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Development for whom? Beyond the developed/underdeveloped dichotomy

  • Felipe Antunes de OliveiraEmail author
Original Article
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Abstract

The developed/underdeveloped dichotomy is the starting point of mainstream theories of development. Based on a theoretical framework inherited from modernisation theories, they represent development as the process through which productive structures in the Global South are transformed following the footsteps of the Global North. Dependency theories productively challenged this linear conception of development, but failed to provide a consistent alternative because of their incapacity to move beyond the developed/underdeveloped dichotomy. In this article, I claim that Trotsky’s concept of uneven and combined development finally indicates a way to think of development beyond the developed/underdeveloped dichotomy. Through analogies with the work of the Dutch artist M. C. Escher, I contrast the concept of uneven and combined development with competing views of development to show both that it makes better sense of particular development trajectories and that it offers a better theoretical base for political action. By stressing the necessarily perspectived character of development, the concept of uneven and combined development makes it possible to ask a crucial question often overlooked: development for whom?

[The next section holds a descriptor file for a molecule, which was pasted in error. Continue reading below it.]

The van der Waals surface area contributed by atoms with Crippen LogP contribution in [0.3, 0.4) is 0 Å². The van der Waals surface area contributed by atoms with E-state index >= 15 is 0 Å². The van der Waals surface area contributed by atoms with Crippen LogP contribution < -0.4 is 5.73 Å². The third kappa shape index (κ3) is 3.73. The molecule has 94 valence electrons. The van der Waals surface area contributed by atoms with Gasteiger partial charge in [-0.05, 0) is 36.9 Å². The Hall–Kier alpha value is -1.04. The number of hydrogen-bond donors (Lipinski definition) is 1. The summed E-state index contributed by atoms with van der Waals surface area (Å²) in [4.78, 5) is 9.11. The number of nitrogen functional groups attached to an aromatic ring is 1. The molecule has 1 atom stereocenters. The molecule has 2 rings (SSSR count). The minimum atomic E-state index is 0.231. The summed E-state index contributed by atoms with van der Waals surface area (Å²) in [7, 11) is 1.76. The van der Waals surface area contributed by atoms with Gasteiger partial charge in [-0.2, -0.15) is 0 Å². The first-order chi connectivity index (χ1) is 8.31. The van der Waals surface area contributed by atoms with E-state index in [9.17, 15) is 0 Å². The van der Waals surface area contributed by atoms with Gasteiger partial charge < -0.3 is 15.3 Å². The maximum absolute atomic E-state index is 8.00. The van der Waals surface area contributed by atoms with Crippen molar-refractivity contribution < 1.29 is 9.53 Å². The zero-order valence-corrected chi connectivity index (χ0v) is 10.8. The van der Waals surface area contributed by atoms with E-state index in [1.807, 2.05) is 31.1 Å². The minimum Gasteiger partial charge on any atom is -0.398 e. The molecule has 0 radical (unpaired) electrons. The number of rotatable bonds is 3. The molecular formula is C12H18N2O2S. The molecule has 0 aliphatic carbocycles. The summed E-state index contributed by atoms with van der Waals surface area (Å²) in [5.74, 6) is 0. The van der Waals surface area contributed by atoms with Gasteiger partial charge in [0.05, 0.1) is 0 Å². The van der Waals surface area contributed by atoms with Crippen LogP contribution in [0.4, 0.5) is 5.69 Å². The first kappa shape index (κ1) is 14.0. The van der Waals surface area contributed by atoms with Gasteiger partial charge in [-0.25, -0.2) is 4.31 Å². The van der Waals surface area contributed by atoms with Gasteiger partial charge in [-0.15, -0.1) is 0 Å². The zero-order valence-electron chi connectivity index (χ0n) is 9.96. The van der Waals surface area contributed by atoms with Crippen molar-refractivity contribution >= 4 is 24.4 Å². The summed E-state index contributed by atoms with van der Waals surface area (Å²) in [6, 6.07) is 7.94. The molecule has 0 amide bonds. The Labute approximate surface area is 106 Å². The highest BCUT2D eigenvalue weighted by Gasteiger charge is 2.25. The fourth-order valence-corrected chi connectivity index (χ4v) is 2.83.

Keywords

Dependency theory Development studies Escher Trotsky Uneven and combined development 

Notes

Acknowledgements

I would like to thank the participants of the Cornell-Sussex Development Workshop for comments on an early version of this paper. I offer my special thanks to Dr Louise Wise and Professors Justin Rosenberg, Ben Selwyn and Fouad Makki.

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Copyright information

© Springer Nature Limited 2019

Authors and Affiliations

  1. 1.University of SussexBrightonUK

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